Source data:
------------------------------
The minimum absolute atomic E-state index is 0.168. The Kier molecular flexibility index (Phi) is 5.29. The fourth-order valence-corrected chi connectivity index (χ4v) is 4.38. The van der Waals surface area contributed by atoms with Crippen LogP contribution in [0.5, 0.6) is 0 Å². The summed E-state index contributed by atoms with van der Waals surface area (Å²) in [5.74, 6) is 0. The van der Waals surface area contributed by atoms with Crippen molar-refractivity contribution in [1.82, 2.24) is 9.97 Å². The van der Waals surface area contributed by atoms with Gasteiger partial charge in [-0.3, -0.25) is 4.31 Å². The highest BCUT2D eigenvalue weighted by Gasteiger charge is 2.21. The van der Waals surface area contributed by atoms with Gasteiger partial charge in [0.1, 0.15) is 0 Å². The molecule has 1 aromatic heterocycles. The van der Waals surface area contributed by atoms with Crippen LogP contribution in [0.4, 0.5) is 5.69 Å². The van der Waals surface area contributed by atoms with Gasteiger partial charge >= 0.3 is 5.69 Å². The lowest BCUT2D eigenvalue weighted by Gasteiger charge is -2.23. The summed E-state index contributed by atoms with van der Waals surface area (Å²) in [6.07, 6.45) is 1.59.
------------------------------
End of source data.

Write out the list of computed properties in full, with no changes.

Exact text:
The minimum absolute atomic E-state index is 0.168. The Kier molecular flexibility index (Phi) is 5.29. The fourth-order valence-corrected chi connectivity index (χ4v) is 4.38. The van der Waals surface area contributed by atoms with Crippen LogP contribution in [0.5, 0.6) is 0 Å². The summed E-state index contributed by atoms with van der Waals surface area (Å²) in [5.74, 6) is 0. The van der Waals surface area contributed by atoms with Crippen molar-refractivity contribution in [1.82, 2.24) is 9.97 Å². The van der Waals surface area contributed by atoms with Gasteiger partial charge in [-0.3, -0.25) is 4.31 Å². The highest BCUT2D eigenvalue weighted by Gasteiger charge is 2.21. The van der Waals surface area contributed by atoms with Gasteiger partial charge in [0.1, 0.15) is 0 Å². The molecule has 1 aromatic heterocycles. The van der Waals surface area contributed by atoms with Crippen LogP contribution in [0.4, 0.5) is 5.69 Å². The van der Waals surface area contributed by atoms with Gasteiger partial charge >= 0.3 is 5.69 Å². The lowest BCUT2D eigenvalue weighted by Gasteiger charge is -2.23. The summed E-state index contributed by atoms with van der Waals surface area (Å²) in [6.07, 6.45) is 1.59.